Analysis of Biological (Trans-repressive) Activity of RIP140

The technique for culturing COS-1 cells, transfection experiments, and luciferase and lacZ assay were as described previously [12]. Cells were transiently transfected with a mixture of pBD-GAL4-RIP140 full length/N-terminal, wild-type (WT)/mutant (Mut) (0.1 µg) or pBD-GAL4 (0.1 µg), GAL4- tk-luciferase (0.5 µg) reporter, and a CMV-lacZ internal control (0.05 µg). 20 h post-transfection, cultures were fed with fresh medium containing dextran charcoal (DCC)-treated serum and treated for 4 h with either MAPK or PKC activator. 24 h post-transfection, total cell extracts were collected and tested for luciferase and lacZ activity. The fold relative luciferase activity was calculated by normalizing each relative luciferase units (RLU) activity to the RLU of pBDGAL4. Reported values were the averages of three experiments with triplicate measurements.

GST pull-down assays

Various GST–RIP140 wt/mt constructs [full-length (amino acids 1–1161), were expressed and purified from E. coli and bound to GST beads as described earlier [45]. Washed beads were incubated with in vitro-transcribed and translated (Promega) [35S] Met-labeled 14-3-3. Specifically bound proteins were resolved by SDS-PAGE and detected with a Phosphorimager. In vitro transcription-coupled translation product subjected to SDS-PAGE constituted TNT input (50%). Equal volumes subjected to SDS-PAGE and stained with Coomassie blue constituted the GST input.

In vitro phosphorylation assay

PKCε was partially purified from adipocyte whole cell extracts and nuclear and cytoplasmic fractions by immunoprecipitation. In vitro phosphoylation of bacterial purified wt/mt RIP140 by PKCε was carried out as described [47].

Purification and Mass Spectrometric Analysis of RIP140

To identify the phosphorylation sites on RIP140, we expressed the His-tagged RIP140 in insect cells as a eukaryotic host for mammalian protein expression. The protein was purified by affinity column over Talon resin with 95% homogeneity. The details of the procedure for RIP140 purification was described previously [13]. The purified RIP140 was subjected to tryptic digestion, and LC-ESI-MS/MS analysis was conducted as described [13].

Supporting Information

Figure S1.

Screening of PKC responsive domains and residues of RIP140 with regards to its trans-repressive activity. (A) PKC activation reduced transrepression mediated by the N- and C-terminal, but not the central, domain of RIP140. (B) Ser-102 (in the N-terminal domain) and Ser-1003 (in the C-terminal domain) were responsive to PKC modulation. PKC activator: PMA.


(0.23 MB TIF)

Figure S2.

Mapping of phosphorylation sites on Ser-102 and Ser-104 on mouse RIP140 purified from insect cultures, by LC-ESI-MS/MS analysis. The total ion chromatogram (LC-MS) of tryptic digests of RIP140 showed three modified peptides spanning amino acids 101–111aa (101LSDSIVNLNVK111) (A), 101–112 aa (101LSDSIVNLNVKK112) (B), and 100–111 aa (100RLSDSIVNLNVK111) (C) contained both Ser-102 and Ser-104 (bold letter). The modified peptide spanning 100–111 (C, top) and 101–112 (B, top) appeared as doubly charged ions, respectively at 719.36 m/z (mol. mass 1436.72) and 705.35 m/z (mol. mass 140.72), while the peptide (101–111 aa) appeared as a triply charged ion at 641.31 m/z (mol. mass 1280.63). The precursor mass of each ion from the modified peptide showed +80 Da mass shift as compared to the each doubly charged peptide ion of the corresponding unmodified peptide 100–111 aa (679.37 m/z, mol. mass 1356.76 Da) (C, bottom), 101–111 aa (601.33 m/z, mol. mass 1200.66 Da) (A, bottom) and 101–112 aa (665.36 m/z, mol. mass 1328.75 Da) (B, bottom). This indicated that each peptide is modified by a mono-phosphorylation site. Previously, by MS/MS analysis of the precursor ion of the modified peptide 100–111 aa (C, top), we have reported the assignments of phosphorylation site at Ser-104 (Huq et al, 2005). However, careful analysis of all three peptide ions revealed that each peptide actually contained two species of modification by a single phosphorylation site. One species contained the modification site at Ser-102 (S1 site) and the other species contained the modification site at Ser-104 (S2 site). Here, we ascertained the assignments of both sides by careful analysis of the MS/MS spectra of the above three peptides. In the MS/MS spectrum of the modified peptide spanning 101–111 aa (A, top) two species of fragment ions (b or y ions) were shown to consider phosphorylation site either at Ser-102 (S1 site) or Ser-104 (S2 site). The spectra shows consecutive b ions due beta-elimination H3PO4 as b2-P (s1), b3-P (s1), b4-P (s1/s2) at 183.11 m/z, 298.13 m/z, 385.17, and 498.25 m/z, which indicated the phosphorylation site at Ser-102. The spectrum also showed relatively low intense a2+P (s1) peak at 253.09 m/z having the intact phosphate moiety. This provided significant confidence to assign the phosphorylation site at Ser-102. In addition, the intense y9-NH3 ion at 984.53 m/z corresponded to the unmodified peptide. This further confirmed the modification at Ser-102. On the other hand, the spectra showed b2 (s2) and b3 (s2) ions, respectively at 201.12 m/z and 316.15 m/z, which corresponded to unmodified peptide. This suggested some species of the peptide were not modified at Ser-102. However, the spectra showed b4-P, b5-P, b8-P and b10-P ions at 385.17 m/z, 498.25 m/z, 868.52 m/z and 1070.58 m/z, respectively due to possible beta-elimination of H3PO4 from Ser-104, suggesting the possible location of the phosphorylation site in other species of the peptide (101–111 aa) was at Ser-104. The MS/MS spectrum of tryptic missed cleaved peptide (101–112 aa) (B, top) showed similar fragmentation pattern as that of tryptic peptide spanning 101–111 aa (A, top). However, the a2+P (s1) ions at 253.09 m/z were more intense as compared to that of peptide spanning 101–111 aa (A, top), further suggesting the phosphorylation site at Ser-102. Finally, MS/MS spectrum of the other missed cleaved modified peptide (100–111 aa) (C, top), showed intense of b4 ion at 472.25 m/z corresponded to the unmodified peptide, suggesting no phosphorylation at Ser-102. However, the doubly charged y12 ion at 719.37 m/z contained the intact phosphate moiety. Thus the modification site in this peptide was assigned to Ser-104 as reported previously (Huq et al, 2005). Taken together, the analysis of the above three peptides revealed that both Ser-102 and Ser-140 are modified by mono-phosphorylation on RIP140.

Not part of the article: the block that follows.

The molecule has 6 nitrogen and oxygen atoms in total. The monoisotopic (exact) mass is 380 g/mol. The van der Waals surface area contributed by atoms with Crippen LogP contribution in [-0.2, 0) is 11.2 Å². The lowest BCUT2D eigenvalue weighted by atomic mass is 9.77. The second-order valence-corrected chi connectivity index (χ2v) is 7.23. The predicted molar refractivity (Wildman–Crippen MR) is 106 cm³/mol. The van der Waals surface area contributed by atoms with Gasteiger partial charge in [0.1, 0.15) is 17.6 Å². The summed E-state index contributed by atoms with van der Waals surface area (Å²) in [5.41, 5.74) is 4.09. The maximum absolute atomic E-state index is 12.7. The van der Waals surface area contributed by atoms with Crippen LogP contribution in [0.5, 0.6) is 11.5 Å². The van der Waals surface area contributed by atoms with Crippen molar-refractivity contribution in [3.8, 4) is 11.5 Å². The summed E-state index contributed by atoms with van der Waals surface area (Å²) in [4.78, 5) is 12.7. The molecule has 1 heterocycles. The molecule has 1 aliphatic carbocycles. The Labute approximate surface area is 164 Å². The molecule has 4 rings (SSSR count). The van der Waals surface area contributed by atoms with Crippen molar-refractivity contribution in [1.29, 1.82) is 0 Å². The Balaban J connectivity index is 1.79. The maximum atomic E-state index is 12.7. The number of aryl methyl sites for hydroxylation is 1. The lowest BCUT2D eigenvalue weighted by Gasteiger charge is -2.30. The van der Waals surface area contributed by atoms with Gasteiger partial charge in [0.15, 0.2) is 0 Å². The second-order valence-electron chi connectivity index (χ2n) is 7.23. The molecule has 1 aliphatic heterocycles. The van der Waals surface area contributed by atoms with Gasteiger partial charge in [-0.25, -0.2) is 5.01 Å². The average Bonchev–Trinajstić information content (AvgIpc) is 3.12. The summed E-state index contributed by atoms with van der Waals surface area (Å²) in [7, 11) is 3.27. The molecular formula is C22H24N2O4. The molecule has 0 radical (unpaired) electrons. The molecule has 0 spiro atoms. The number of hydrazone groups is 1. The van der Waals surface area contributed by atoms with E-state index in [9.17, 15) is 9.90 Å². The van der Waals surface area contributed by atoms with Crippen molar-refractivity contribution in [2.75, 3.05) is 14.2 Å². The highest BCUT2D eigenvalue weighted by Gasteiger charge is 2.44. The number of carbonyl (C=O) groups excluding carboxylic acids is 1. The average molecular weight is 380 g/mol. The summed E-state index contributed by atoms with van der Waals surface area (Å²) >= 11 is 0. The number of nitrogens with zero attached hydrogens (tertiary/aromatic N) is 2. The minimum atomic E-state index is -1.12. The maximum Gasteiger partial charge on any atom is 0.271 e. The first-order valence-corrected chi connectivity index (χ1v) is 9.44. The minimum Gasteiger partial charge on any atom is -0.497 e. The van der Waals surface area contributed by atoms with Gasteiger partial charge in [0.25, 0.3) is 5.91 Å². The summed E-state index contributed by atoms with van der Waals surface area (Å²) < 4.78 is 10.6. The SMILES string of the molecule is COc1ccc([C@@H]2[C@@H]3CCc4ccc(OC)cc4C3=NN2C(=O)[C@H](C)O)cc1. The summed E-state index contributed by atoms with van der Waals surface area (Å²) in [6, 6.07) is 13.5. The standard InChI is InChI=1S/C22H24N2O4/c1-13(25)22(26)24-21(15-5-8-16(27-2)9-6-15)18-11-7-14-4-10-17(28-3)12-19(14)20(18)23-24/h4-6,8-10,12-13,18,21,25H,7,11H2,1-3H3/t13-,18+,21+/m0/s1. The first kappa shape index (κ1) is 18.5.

(1.84 MB TIF)

Figure S3.

PKCε distribution and functionality in differentiated adipocytes. In vitro phosphorylation of bacterial purified RIP140 by partially purified endogenous PKCε from nuclear and cytoplasmic fraction.


(0.30 MB TIF)


We thank efforts of Helene Barcelo, Justin Reed and Jared Liebelt.

Author Contributions

Conceived and designed the experiments: LNW PG PCH. Performed the experiments: PG PCH MH AAK NPT. Analyzed the data: LNW PG PCH MH AAK. Contributed reagents/materials/analysis tools: LNW. Wrote the paper: LNW PG. Financial support: LNW.